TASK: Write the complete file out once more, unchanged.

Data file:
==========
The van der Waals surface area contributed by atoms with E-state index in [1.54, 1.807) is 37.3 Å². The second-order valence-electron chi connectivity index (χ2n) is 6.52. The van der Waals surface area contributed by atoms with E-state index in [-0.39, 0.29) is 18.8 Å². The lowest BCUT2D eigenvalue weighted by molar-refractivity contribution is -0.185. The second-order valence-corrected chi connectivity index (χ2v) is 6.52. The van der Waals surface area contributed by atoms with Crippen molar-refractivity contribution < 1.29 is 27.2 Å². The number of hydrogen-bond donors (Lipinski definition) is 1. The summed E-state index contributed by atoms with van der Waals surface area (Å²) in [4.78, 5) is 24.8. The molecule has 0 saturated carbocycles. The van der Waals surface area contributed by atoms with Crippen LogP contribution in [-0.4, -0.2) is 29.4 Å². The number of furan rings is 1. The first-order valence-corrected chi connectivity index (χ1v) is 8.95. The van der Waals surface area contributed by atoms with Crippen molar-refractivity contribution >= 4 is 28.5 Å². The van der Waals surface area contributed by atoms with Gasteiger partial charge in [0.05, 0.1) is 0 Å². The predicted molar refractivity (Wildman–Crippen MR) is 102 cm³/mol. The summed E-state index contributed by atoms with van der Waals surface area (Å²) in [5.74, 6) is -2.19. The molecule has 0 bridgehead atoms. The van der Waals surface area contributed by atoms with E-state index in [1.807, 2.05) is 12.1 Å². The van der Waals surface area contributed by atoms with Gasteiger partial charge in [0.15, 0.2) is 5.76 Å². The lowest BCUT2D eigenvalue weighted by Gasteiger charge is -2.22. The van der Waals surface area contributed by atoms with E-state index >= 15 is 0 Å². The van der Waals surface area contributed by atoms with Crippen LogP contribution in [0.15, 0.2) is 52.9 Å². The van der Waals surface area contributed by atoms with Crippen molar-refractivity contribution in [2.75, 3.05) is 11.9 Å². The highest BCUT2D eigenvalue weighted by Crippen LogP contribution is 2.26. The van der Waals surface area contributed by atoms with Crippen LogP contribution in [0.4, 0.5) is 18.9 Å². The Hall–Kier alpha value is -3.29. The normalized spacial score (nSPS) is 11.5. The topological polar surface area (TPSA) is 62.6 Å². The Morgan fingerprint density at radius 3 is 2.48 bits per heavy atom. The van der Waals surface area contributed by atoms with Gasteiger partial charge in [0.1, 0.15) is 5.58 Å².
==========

The van der Waals surface area contributed by atoms with E-state index in [1.54, 1.807) is 37.3 Å². The second-order valence-electron chi connectivity index (χ2n) is 6.52. The van der Waals surface area contributed by atoms with E-state index in [-0.39, 0.29) is 18.8 Å². The lowest BCUT2D eigenvalue weighted by molar-refractivity contribution is -0.185. The second-order valence-corrected chi connectivity index (χ2v) is 6.52. The van der Waals surface area contributed by atoms with Crippen molar-refractivity contribution < 1.29 is 27.2 Å². The number of hydrogen-bond donors (Lipinski definition) is 1. The summed E-state index contributed by atoms with van der Waals surface area (Å²) in [4.78, 5) is 24.8. The molecule has 0 saturated carbocycles. The van der Waals surface area contributed by atoms with Crippen LogP contribution in [-0.4, -0.2) is 29.4 Å². The number of furan rings is 1. The first-order valence-corrected chi connectivity index (χ1v) is 8.95. The van der Waals surface area contributed by atoms with Crippen molar-refractivity contribution >= 4 is 28.5 Å². The van der Waals surface area contributed by atoms with Gasteiger partial charge in [0.05, 0.1) is 0 Å². The predicted molar refractivity (Wildman–Crippen MR) is 102 cm³/mol. The summed E-state index contributed by atoms with van der Waals surface area (Å²) in [5.74, 6) is -2.19. The molecule has 0 bridgehead atoms. The van der Waals surface area contributed by atoms with E-state index in [1.807, 2.05) is 12.1 Å². The van der Waals surface area contributed by atoms with Gasteiger partial charge in [0.15, 0.2) is 5.76 Å². The lowest BCUT2D eigenvalue weighted by Gasteiger charge is -2.22. The van der Waals surface area contributed by atoms with E-state index >= 15 is 0 Å². The van der Waals surface area contributed by atoms with Crippen LogP contribution in [0.15, 0.2) is 52.9 Å². The van der Waals surface area contributed by atoms with Crippen molar-refractivity contribution in [2.75, 3.05) is 11.9 Å². The highest BCUT2D eigenvalue weighted by Crippen LogP contribution is 2.26. The van der Waals surface area contributed by atoms with Crippen LogP contribution in [0.4, 0.5) is 18.9 Å². The Hall–Kier alpha value is -3.29. The normalized spacial score (nSPS) is 11.5. The topological polar surface area (TPSA) is 62.6 Å². The Morgan fingerprint density at radius 3 is 2.48 bits per heavy atom. The van der Waals surface area contributed by atoms with Gasteiger partial charge in [0.1, 0.15) is 5.58 Å².